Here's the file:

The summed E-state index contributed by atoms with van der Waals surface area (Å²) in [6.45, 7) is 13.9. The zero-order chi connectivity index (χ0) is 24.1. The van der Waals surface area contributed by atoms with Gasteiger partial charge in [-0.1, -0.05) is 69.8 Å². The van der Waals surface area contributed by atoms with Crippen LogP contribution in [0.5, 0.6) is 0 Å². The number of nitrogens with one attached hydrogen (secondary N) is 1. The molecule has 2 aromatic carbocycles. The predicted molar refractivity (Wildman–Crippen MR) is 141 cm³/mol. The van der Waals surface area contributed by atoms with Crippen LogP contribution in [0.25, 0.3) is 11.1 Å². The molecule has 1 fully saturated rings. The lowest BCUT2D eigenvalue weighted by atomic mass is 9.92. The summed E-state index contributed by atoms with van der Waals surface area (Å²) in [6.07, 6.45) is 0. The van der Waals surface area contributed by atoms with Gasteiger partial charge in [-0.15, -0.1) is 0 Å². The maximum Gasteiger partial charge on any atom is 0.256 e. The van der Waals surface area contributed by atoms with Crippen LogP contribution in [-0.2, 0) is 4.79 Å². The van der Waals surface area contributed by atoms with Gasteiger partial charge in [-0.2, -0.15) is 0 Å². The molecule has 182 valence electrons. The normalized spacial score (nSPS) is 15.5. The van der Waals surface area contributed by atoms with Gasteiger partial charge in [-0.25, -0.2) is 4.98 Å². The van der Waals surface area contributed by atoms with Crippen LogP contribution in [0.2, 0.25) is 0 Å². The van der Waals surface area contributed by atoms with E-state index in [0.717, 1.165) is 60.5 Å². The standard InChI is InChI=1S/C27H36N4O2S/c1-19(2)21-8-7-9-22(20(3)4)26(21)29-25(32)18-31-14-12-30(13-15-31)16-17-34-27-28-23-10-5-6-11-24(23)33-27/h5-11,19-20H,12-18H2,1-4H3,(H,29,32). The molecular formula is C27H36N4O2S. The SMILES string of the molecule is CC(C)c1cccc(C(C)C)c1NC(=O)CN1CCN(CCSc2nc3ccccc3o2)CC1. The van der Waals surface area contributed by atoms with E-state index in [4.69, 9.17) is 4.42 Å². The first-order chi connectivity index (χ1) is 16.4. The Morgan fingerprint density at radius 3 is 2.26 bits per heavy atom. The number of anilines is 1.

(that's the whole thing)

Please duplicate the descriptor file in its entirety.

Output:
The summed E-state index contributed by atoms with van der Waals surface area (Å²) in [6.45, 7) is 13.9. The zero-order chi connectivity index (χ0) is 24.1. The van der Waals surface area contributed by atoms with Gasteiger partial charge in [-0.1, -0.05) is 69.8 Å². The van der Waals surface area contributed by atoms with Crippen LogP contribution in [0.5, 0.6) is 0 Å². The number of nitrogens with one attached hydrogen (secondary N) is 1. The molecule has 2 aromatic carbocycles. The predicted molar refractivity (Wildman–Crippen MR) is 141 cm³/mol. The van der Waals surface area contributed by atoms with Crippen LogP contribution in [0.25, 0.3) is 11.1 Å². The molecule has 1 fully saturated rings. The lowest BCUT2D eigenvalue weighted by atomic mass is 9.92. The summed E-state index contributed by atoms with van der Waals surface area (Å²) in [6.07, 6.45) is 0. The van der Waals surface area contributed by atoms with Gasteiger partial charge in [-0.15, -0.1) is 0 Å². The maximum Gasteiger partial charge on any atom is 0.256 e. The van der Waals surface area contributed by atoms with Crippen LogP contribution in [-0.2, 0) is 4.79 Å². The van der Waals surface area contributed by atoms with Gasteiger partial charge in [-0.2, -0.15) is 0 Å². The molecule has 182 valence electrons. The normalized spacial score (nSPS) is 15.5. The van der Waals surface area contributed by atoms with Gasteiger partial charge in [-0.25, -0.2) is 4.98 Å². The van der Waals surface area contributed by atoms with Crippen LogP contribution in [0.2, 0.25) is 0 Å². The van der Waals surface area contributed by atoms with E-state index in [0.717, 1.165) is 60.5 Å². The standard InChI is InChI=1S/C27H36N4O2S/c1-19(2)21-8-7-9-22(20(3)4)26(21)29-25(32)18-31-14-12-30(13-15-31)16-17-34-27-28-23-10-5-6-11-24(23)33-27/h5-11,19-20H,12-18H2,1-4H3,(H,29,32). The molecular formula is C27H36N4O2S. The SMILES string of the molecule is CC(C)c1cccc(C(C)C)c1NC(=O)CN1CCN(CCSc2nc3ccccc3o2)CC1. The van der Waals surface area contributed by atoms with E-state index in [4.69, 9.17) is 4.42 Å². The first-order chi connectivity index (χ1) is 16.4. The Morgan fingerprint density at radius 3 is 2.26 bits per heavy atom. The number of anilines is 1.